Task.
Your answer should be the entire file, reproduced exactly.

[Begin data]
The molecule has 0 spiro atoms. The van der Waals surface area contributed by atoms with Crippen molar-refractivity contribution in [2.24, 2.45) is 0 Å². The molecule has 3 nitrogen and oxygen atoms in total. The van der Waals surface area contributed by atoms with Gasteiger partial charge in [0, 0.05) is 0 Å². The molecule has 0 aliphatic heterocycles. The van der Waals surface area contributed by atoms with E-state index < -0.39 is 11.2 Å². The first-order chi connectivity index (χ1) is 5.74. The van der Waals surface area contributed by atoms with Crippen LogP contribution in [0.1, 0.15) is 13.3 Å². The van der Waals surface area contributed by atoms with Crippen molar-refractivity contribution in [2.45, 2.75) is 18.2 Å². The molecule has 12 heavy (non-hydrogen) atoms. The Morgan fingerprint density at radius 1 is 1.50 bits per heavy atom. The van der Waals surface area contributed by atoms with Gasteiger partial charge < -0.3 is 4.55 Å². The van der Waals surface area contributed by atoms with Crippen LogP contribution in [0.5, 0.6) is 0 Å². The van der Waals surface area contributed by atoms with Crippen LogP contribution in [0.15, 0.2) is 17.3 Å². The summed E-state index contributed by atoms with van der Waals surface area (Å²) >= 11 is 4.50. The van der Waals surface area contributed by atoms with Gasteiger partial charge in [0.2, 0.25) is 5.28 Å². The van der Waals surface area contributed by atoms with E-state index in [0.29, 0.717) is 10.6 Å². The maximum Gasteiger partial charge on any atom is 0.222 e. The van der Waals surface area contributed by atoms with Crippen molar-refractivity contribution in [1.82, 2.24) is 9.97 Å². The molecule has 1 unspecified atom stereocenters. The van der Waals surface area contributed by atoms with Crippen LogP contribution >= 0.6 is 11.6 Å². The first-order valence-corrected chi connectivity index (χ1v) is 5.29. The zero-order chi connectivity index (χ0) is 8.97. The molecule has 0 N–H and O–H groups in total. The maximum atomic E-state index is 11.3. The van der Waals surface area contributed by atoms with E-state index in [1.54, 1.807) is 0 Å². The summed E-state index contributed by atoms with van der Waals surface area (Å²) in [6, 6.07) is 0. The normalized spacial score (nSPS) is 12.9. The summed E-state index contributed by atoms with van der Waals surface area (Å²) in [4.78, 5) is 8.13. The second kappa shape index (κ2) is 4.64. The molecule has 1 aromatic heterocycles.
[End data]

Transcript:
The molecule has 0 spiro atoms. The van der Waals surface area contributed by atoms with Crippen molar-refractivity contribution in [2.24, 2.45) is 0 Å². The molecule has 3 nitrogen and oxygen atoms in total. The van der Waals surface area contributed by atoms with Gasteiger partial charge in [0, 0.05) is 0 Å². The molecule has 0 aliphatic heterocycles. The van der Waals surface area contributed by atoms with E-state index < -0.39 is 11.2 Å². The first-order chi connectivity index (χ1) is 5.74. The van der Waals surface area contributed by atoms with Crippen LogP contribution in [0.1, 0.15) is 13.3 Å². The van der Waals surface area contributed by atoms with Crippen molar-refractivity contribution in [2.45, 2.75) is 18.2 Å². The molecule has 12 heavy (non-hydrogen) atoms. The Morgan fingerprint density at radius 1 is 1.50 bits per heavy atom. The van der Waals surface area contributed by atoms with Gasteiger partial charge < -0.3 is 4.55 Å². The van der Waals surface area contributed by atoms with Crippen LogP contribution in [0.5, 0.6) is 0 Å². The van der Waals surface area contributed by atoms with Crippen LogP contribution in [0.15, 0.2) is 17.3 Å². The summed E-state index contributed by atoms with van der Waals surface area (Å²) >= 11 is 4.50. The van der Waals surface area contributed by atoms with Gasteiger partial charge in [0.2, 0.25) is 5.28 Å². The van der Waals surface area contributed by atoms with E-state index in [0.29, 0.717) is 10.6 Å². The maximum Gasteiger partial charge on any atom is 0.222 e. The van der Waals surface area contributed by atoms with Crippen molar-refractivity contribution in [1.82, 2.24) is 9.97 Å². The molecule has 1 unspecified atom stereocenters. The van der Waals surface area contributed by atoms with Crippen LogP contribution >= 0.6 is 11.6 Å². The first-order valence-corrected chi connectivity index (χ1v) is 5.29. The zero-order chi connectivity index (χ0) is 8.97. The molecule has 0 N–H and O–H groups in total. The maximum atomic E-state index is 11.3. The van der Waals surface area contributed by atoms with E-state index in [1.54, 1.807) is 0 Å². The summed E-state index contributed by atoms with van der Waals surface area (Å²) in [6, 6.07) is 0. The normalized spacial score (nSPS) is 12.9. The summed E-state index contributed by atoms with van der Waals surface area (Å²) in [4.78, 5) is 8.13. The second kappa shape index (κ2) is 4.64. The molecule has 1 aromatic heterocycles.